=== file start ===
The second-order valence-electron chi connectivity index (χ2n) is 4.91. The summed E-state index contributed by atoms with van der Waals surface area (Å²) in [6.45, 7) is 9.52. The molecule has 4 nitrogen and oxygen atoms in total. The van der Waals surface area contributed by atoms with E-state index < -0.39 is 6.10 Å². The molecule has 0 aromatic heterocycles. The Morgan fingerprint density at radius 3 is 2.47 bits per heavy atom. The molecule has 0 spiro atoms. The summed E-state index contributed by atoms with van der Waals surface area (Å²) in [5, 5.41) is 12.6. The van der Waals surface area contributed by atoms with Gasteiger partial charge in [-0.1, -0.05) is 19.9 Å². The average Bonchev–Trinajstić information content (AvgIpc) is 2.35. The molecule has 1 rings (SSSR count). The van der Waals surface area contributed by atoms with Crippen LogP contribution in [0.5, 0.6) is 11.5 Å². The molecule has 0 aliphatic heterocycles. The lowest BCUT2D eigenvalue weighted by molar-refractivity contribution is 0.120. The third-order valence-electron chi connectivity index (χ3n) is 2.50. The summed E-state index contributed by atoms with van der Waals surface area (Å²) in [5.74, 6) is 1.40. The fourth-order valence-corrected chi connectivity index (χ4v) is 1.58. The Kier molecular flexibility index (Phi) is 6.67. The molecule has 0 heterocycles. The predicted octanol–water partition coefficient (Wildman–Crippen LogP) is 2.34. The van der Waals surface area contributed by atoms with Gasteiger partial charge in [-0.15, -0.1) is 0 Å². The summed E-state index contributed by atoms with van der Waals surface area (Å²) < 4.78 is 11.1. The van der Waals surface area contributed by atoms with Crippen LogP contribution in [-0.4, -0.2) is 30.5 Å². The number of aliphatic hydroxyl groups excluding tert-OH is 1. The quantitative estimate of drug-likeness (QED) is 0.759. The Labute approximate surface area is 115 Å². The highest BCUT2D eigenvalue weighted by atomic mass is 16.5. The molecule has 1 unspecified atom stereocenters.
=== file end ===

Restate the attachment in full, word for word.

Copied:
The second-order valence-electron chi connectivity index (χ2n) is 4.91. The summed E-state index contributed by atoms with van der Waals surface area (Å²) in [6.45, 7) is 9.52. The molecule has 4 nitrogen and oxygen atoms in total. The van der Waals surface area contributed by atoms with E-state index < -0.39 is 6.10 Å². The molecule has 0 aromatic heterocycles. The Morgan fingerprint density at radius 3 is 2.47 bits per heavy atom. The molecule has 0 spiro atoms. The summed E-state index contributed by atoms with van der Waals surface area (Å²) in [5, 5.41) is 12.6. The van der Waals surface area contributed by atoms with Gasteiger partial charge in [-0.1, -0.05) is 19.9 Å². The average Bonchev–Trinajstić information content (AvgIpc) is 2.35. The molecule has 1 rings (SSSR count). The van der Waals surface area contributed by atoms with Crippen LogP contribution in [0.5, 0.6) is 11.5 Å². The molecule has 0 aliphatic heterocycles. The lowest BCUT2D eigenvalue weighted by molar-refractivity contribution is 0.120. The third-order valence-electron chi connectivity index (χ3n) is 2.50. The summed E-state index contributed by atoms with van der Waals surface area (Å²) in [5.74, 6) is 1.40. The fourth-order valence-corrected chi connectivity index (χ4v) is 1.58. The Kier molecular flexibility index (Phi) is 6.67. The molecule has 0 heterocycles. The predicted octanol–water partition coefficient (Wildman–Crippen LogP) is 2.34. The van der Waals surface area contributed by atoms with Gasteiger partial charge in [-0.15, -0.1) is 0 Å². The summed E-state index contributed by atoms with van der Waals surface area (Å²) < 4.78 is 11.1. The van der Waals surface area contributed by atoms with Crippen LogP contribution in [-0.4, -0.2) is 30.5 Å². The number of aliphatic hydroxyl groups excluding tert-OH is 1. The quantitative estimate of drug-likeness (QED) is 0.759. The Labute approximate surface area is 115 Å². The highest BCUT2D eigenvalue weighted by atomic mass is 16.5. The molecule has 1 unspecified atom stereocenters.